Thought Bubble: Battlefield Ferguson

Like everyone else, I’ve spent the past few weeks following the terrifying events in Ferguson, Missouri. I’ve never been more scared for the future of my home country. The police force’s ludicrously excessive display of racism, classicism, and military fetishism reeks of white male entitlement, a naked demonstration of the fact that the establishment does not regard black men and women as human beings. The flagrant violation of first amendment rights and the refusal of the police to accept responsibility for their actions are profoundly unsettling. Ferguson is not the first outburst of its kind, but it is the most significant to happen on US soil in my conscious lifetime.

It’s therefore troubling that so many of the images feel so familiar, because I shouldn’t feel like I’ve seen them before. Yet the camouflage and the tanks, the bulletproof vests and the helmets with tinted visors, well…

Left: Battlefield 3   Right: Ferguson, MO (AP/Jeff Roberson)
Left: Battlefield 3 Box Art/Right: Ferguson, MO (AP/Jeff Roberson)

 

It all looks like a video game. And I find that extremely disconcerting.

I’ve always held that video games don’t cause violence, and I still think that’s true. But it’s tough to ignore how closely the officers in full combat gear resemble the box art for a game like Battlefield 3. I don’t think that’s a coincidence. Watching the police behavior for the past few weeks has been like watching a cruelly vindictive LARP-ing session with guns and human targets instead of padded wooden swords. Combat gear is not considered everyday garb, but if you like Call of Duty, that’s what you wear when you play dress up.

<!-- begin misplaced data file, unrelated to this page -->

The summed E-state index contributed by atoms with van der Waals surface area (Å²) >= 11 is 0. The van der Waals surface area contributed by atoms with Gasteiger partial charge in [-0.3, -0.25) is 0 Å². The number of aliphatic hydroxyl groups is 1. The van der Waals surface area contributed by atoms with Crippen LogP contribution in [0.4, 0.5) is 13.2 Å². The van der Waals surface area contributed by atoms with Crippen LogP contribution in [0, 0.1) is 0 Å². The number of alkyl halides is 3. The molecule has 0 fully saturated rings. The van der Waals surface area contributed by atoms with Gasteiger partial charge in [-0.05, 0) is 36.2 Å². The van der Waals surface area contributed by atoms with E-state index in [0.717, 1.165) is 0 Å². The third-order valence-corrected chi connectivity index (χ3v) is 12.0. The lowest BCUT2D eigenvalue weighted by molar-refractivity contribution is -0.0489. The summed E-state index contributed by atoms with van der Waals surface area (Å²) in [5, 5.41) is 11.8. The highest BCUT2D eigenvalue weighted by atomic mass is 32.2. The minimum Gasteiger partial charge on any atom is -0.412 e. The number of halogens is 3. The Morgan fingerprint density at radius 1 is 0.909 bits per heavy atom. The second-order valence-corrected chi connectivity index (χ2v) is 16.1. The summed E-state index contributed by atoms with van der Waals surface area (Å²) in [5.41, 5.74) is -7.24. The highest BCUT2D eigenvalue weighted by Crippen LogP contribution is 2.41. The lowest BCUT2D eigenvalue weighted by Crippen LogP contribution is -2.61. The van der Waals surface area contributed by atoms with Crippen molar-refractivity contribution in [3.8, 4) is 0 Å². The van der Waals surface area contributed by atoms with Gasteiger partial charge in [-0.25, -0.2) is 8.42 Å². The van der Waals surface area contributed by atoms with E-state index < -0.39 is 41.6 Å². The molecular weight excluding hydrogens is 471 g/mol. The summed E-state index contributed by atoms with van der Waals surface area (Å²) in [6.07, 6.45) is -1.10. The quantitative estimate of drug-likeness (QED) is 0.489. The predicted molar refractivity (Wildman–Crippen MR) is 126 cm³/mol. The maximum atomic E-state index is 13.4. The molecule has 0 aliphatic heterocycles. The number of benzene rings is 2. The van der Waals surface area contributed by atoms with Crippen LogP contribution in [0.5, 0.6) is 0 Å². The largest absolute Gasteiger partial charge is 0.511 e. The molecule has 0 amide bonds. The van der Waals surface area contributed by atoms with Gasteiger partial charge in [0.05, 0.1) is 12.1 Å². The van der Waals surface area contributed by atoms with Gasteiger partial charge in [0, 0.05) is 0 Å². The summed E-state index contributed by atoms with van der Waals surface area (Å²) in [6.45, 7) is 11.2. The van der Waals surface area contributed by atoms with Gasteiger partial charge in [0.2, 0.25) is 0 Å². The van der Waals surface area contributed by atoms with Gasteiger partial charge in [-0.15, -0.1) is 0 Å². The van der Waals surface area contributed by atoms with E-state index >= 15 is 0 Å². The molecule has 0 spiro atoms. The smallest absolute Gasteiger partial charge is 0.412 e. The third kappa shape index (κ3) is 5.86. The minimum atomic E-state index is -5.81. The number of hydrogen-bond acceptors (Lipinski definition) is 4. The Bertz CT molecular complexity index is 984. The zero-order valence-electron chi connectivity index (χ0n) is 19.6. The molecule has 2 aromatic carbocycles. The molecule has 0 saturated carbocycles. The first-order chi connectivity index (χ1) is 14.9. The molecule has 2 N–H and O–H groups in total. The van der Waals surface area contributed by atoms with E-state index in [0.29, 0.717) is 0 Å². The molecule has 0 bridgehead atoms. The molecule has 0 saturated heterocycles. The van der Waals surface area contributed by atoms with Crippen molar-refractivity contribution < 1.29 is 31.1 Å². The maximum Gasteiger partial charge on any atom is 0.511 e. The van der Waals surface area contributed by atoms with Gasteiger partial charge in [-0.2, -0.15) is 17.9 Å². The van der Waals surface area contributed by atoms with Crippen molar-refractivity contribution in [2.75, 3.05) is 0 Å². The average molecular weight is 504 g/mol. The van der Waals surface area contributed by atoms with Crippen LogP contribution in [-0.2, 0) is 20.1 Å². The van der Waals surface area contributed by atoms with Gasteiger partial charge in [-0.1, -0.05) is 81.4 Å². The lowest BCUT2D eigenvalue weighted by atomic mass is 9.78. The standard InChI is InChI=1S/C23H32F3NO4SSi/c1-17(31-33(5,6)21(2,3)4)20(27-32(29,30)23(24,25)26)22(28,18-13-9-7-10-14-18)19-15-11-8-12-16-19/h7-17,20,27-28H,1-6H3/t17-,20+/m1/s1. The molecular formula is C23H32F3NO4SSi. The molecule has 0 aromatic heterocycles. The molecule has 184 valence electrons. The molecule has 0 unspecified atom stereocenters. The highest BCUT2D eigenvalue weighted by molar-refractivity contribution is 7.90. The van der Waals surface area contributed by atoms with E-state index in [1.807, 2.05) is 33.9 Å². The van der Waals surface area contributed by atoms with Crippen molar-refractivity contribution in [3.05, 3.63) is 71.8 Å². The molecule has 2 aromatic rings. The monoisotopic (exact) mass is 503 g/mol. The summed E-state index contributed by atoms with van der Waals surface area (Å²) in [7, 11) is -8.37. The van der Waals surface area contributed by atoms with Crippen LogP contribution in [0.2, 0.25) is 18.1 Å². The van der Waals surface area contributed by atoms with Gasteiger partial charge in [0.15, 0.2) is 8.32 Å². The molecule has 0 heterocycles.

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It’s also telling that it’s not behavior learned from the military, as many veterans have pointed out. Someone trained to deal with a crisis knows that weaponry can exacerbate tensions. Guns are leveled as a last resort, which makes you wonder why the police in Ferguson seem to believe that aggression is the best way to deal with non-violent civil disobedience.